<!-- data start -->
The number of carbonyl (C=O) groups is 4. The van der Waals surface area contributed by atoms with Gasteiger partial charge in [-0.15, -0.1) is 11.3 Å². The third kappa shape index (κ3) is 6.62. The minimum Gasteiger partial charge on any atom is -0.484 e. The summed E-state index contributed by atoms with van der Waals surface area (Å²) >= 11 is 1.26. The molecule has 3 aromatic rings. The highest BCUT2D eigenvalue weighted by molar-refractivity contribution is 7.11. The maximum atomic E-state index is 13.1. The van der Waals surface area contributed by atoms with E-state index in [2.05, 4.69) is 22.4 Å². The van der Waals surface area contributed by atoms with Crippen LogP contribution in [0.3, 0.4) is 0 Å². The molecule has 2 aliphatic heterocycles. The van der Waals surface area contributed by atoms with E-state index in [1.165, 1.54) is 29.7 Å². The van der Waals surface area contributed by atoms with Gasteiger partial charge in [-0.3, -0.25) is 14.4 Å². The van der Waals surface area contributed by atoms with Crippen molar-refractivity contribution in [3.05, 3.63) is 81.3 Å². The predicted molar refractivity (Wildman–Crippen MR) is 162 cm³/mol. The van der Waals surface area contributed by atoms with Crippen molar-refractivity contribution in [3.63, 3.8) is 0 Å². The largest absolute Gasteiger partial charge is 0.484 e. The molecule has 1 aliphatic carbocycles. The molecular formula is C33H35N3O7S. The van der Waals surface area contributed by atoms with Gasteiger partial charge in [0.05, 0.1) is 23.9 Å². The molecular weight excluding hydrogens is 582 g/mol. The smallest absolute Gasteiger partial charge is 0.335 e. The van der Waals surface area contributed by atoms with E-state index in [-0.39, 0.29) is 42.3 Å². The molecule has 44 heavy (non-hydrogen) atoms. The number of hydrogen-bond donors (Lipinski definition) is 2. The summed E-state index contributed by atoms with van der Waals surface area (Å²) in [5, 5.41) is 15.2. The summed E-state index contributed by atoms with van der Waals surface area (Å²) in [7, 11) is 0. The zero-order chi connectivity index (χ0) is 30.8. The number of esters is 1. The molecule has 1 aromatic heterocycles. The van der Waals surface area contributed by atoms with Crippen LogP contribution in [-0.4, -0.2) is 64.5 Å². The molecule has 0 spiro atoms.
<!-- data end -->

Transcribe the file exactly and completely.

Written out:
The number of carbonyl (C=O) groups is 4. The van der Waals surface area contributed by atoms with Gasteiger partial charge in [-0.15, -0.1) is 11.3 Å². The third kappa shape index (κ3) is 6.62. The minimum Gasteiger partial charge on any atom is -0.484 e. The summed E-state index contributed by atoms with van der Waals surface area (Å²) >= 11 is 1.26. The molecule has 3 aromatic rings. The highest BCUT2D eigenvalue weighted by molar-refractivity contribution is 7.11. The maximum atomic E-state index is 13.1. The van der Waals surface area contributed by atoms with E-state index in [2.05, 4.69) is 22.4 Å². The van der Waals surface area contributed by atoms with Crippen LogP contribution in [0.3, 0.4) is 0 Å². The molecule has 2 aliphatic heterocycles. The van der Waals surface area contributed by atoms with E-state index in [1.165, 1.54) is 29.7 Å². The van der Waals surface area contributed by atoms with Gasteiger partial charge in [-0.3, -0.25) is 14.4 Å². The van der Waals surface area contributed by atoms with Crippen molar-refractivity contribution in [3.05, 3.63) is 81.3 Å². The predicted molar refractivity (Wildman–Crippen MR) is 162 cm³/mol. The van der Waals surface area contributed by atoms with Crippen molar-refractivity contribution in [3.63, 3.8) is 0 Å². The largest absolute Gasteiger partial charge is 0.484 e. The molecule has 1 aliphatic carbocycles. The molecular formula is C33H35N3O7S. The van der Waals surface area contributed by atoms with Gasteiger partial charge in [0.05, 0.1) is 23.9 Å². The molecular weight excluding hydrogens is 582 g/mol. The smallest absolute Gasteiger partial charge is 0.335 e. The van der Waals surface area contributed by atoms with E-state index in [-0.39, 0.29) is 42.3 Å². The molecule has 44 heavy (non-hydrogen) atoms. The number of hydrogen-bond donors (Lipinski definition) is 2. The summed E-state index contributed by atoms with van der Waals surface area (Å²) in [5, 5.41) is 15.2. The summed E-state index contributed by atoms with van der Waals surface area (Å²) in [7, 11) is 0. The zero-order chi connectivity index (χ0) is 30.8. The number of esters is 1. The molecule has 1 aromatic heterocycles. The van der Waals surface area contributed by atoms with Crippen LogP contribution in [-0.4, -0.2) is 64.5 Å². The molecule has 0 spiro atoms.